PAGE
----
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CHALLENGES AND OPPORTUNITIES FOR STRUCTURAL ADJUSTMENT DURING AN ECONOMIC CRISIS: THE CASE OF ZAMBIA AND MALAWI Taylor Chatfield, Texas Christian University t.q.chatfield@tcu.edu Allison Bailiff, Texas Christian University Allison.bailiff@tcu.edu ABSTRACT Since World War II, the IMF and World Bank have provided funds to countries in economic need, that have come to be know as structural adjustment policies (SAP). Structural adjustment policies aim to help countries adjust the structure of their economy. However, the adjustments of these policies are based on the United States’ free market economy, an economic plan that does not translate well in to every country in need. So, although the programs strive to strengthen the borrowing countries economies, oftentimes problems that have consequences further reaching than the economy arise. This chapter examines the effect of SAP on two countries: Zambia and Malawi. THE WORLD BANK AND INTERNATIONAL MONETARY FUND The World Bank and International Monetary Fund were first conceived during World War II as organizations that would aid in the reconstruction of Europe following the war. Over the years reconstruction has been their main focus, but as their funds have grown so has their ability to lend aid during humanitarian crises, natural disasters as well as rehabilitation of developing countries. Over the years their focus has shifted from reconstruction to poverty reduction with the creation of the World Bank’s International Development Association in 1960 (“IMF History,” 2006). Since the second world war, the IMF and World Bank have provided funds to countries in economic need, that have come to be know as structural adjustment policies. Structural adjustment policies aim to help countries adjust the structure of their economy. However, the adjustments of these policies are based on the United States’ free market economy, an economic plan that does not translate well in to every country in need. So, although the programs strive to strengthen the borrowing countries economies, often times problems that have consequences further reaching than the economy arise. With the current economic crisis multiple developed countries are in need of financial aid. Iceland, for example, was severely affected by the economic downturn. In 2008, the IMF approved over $3 billion to be disbursed through 2011 (Valdimarsson, 2009). To predict the future implications of IMF loans an evaluation of the challenges and benefits of historical data are reviewed. A history or structural adjustment policies as well as case studies on Zambia and Malawi will be utilized to evaluate the past, present and future success of structural adjustment policies and to determine the appropriate measures to be taken when giving monetary aid in the wake of the current economic crisis. ENHANCED STRUCTURAL ADJUSTMENT FACILITY (1986-1999) Founded in March of 1986, the Structural Adjustment Facility (SAF) was the International Monetary Fund and World Bank’s first cooperative effort to design a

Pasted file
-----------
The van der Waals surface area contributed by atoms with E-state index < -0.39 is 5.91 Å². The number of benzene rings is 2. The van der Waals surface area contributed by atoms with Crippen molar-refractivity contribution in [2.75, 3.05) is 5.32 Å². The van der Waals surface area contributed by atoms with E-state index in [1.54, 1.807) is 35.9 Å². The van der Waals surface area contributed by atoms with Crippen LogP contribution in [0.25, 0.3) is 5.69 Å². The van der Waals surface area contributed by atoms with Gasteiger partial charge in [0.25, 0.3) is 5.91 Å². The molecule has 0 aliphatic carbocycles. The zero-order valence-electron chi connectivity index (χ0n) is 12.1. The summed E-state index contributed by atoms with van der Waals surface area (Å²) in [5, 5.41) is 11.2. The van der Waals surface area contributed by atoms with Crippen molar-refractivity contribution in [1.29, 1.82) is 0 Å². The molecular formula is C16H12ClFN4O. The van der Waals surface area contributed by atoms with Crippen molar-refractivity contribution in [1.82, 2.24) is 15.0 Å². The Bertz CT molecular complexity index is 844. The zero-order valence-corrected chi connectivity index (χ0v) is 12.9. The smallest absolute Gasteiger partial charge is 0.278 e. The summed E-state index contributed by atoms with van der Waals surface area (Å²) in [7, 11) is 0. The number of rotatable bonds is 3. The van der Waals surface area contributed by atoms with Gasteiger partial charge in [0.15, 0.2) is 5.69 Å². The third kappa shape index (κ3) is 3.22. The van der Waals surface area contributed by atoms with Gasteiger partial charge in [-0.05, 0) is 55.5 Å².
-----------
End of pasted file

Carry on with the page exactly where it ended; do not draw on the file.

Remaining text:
process specifically for loaning money to low-income, developing countries. As with most new programs, changes were made to eligibility requirements and loan policies of the SAF and in December of 1987, the program was renamed Enhanced Structural Adjustment Facility (ESAF). Under ESAF, 80 impoverished nations were eligible for low-interest loans, which could total up to 140 percent of their IMF quota or up to 185 percent under special circumstances (“IMF history,” 2006). An IMF quota is a specific numerical value that is assigned to each country upon their entrance in to the International Monetary Fund. The value is determined by using a formula that evaluates a country’s GDP, openness, economic variability and international reserves. Currently the USA has the highest IMF quota of 37.1 billion, while Zambia, a country eligible for ESAF loans, has a quota of 489.1 million. ESAF loans are arranged on a three-year basis and accumulate .5 percent interest. Repayment begins five years after disbursement ends and lasts for 10 years (“IMF history,” 2006). SAF and ESAF loans were prepared by country officials as well as IMF and World Bank staff, broader consultation from other countries, or local authorities from the country in question did not take part in creating the framework papers. These papers, which did not change between the SAF and the ESAF, laid out economic, social and political obligations that the given country agreed to in accepting the loan. They also explicitly detailed in what ways the money from the loan should be spent to maximize economic stability (“The IMF’s enhanced,” 1999). The framework papers were based on the idea of free market capitalism whether that was the best prescription for the country’s problems or not (“IMF history,” 2006). The main goal of ESAF loans was economic stabilization, with poverty reduction considered an “implicit by product” of the programs (“IMF lending,” 2001). THE CASE OF ZAMBIA Zambia’s case will be used to analyze the challenges associated with SAF and ESAF loans and the specific limits and requirements of framework papers. Zambia a country of just under 12 million people lies in Sub-Saharan Africa. The majority of the workforce (85 percent) works in agriculture. Its adult prevalence of HIV/AIDS is the seventh highest in the world and infant mortality rate is ninth highest (“Zambia,” 2009). Zambia won its independence from Great Britain in 1964 after a boom in mining led to an increase in immigration. However, in the 1980s and 1990s, an extended drought and decline in copper prices damaged the economy severely. By the elections of 1991, when a new party took office, the per capita GDP was down by one-third since the 1970s (“Zambia,” 2009). This severe economic downturn and the “accumulation of overdue financial obligations to the IMF” caused Zambia to be ineligible to use IMF resources (“Zambia enhanced structural,” 1999). Between 1991 and 1995, the government established an Economic Recovery Program that aimed to reverse negative economic effects of the past 30 years, free markets and remove government control (“Zambia enhanced structural,” 1999). On December 6, 1995, the IMF approved a one-year SAF and a three-year ESAF loan for Zambia. Requirements of the loans were laid out in framework papers, which, among other things, required the government to deregulate prices on consumer goods to strengthen local markets, reduce non-military public employment, increase agricultural output to augment the country’s exports, work to privatize all public utilities and reduce spending on social services (“Zambia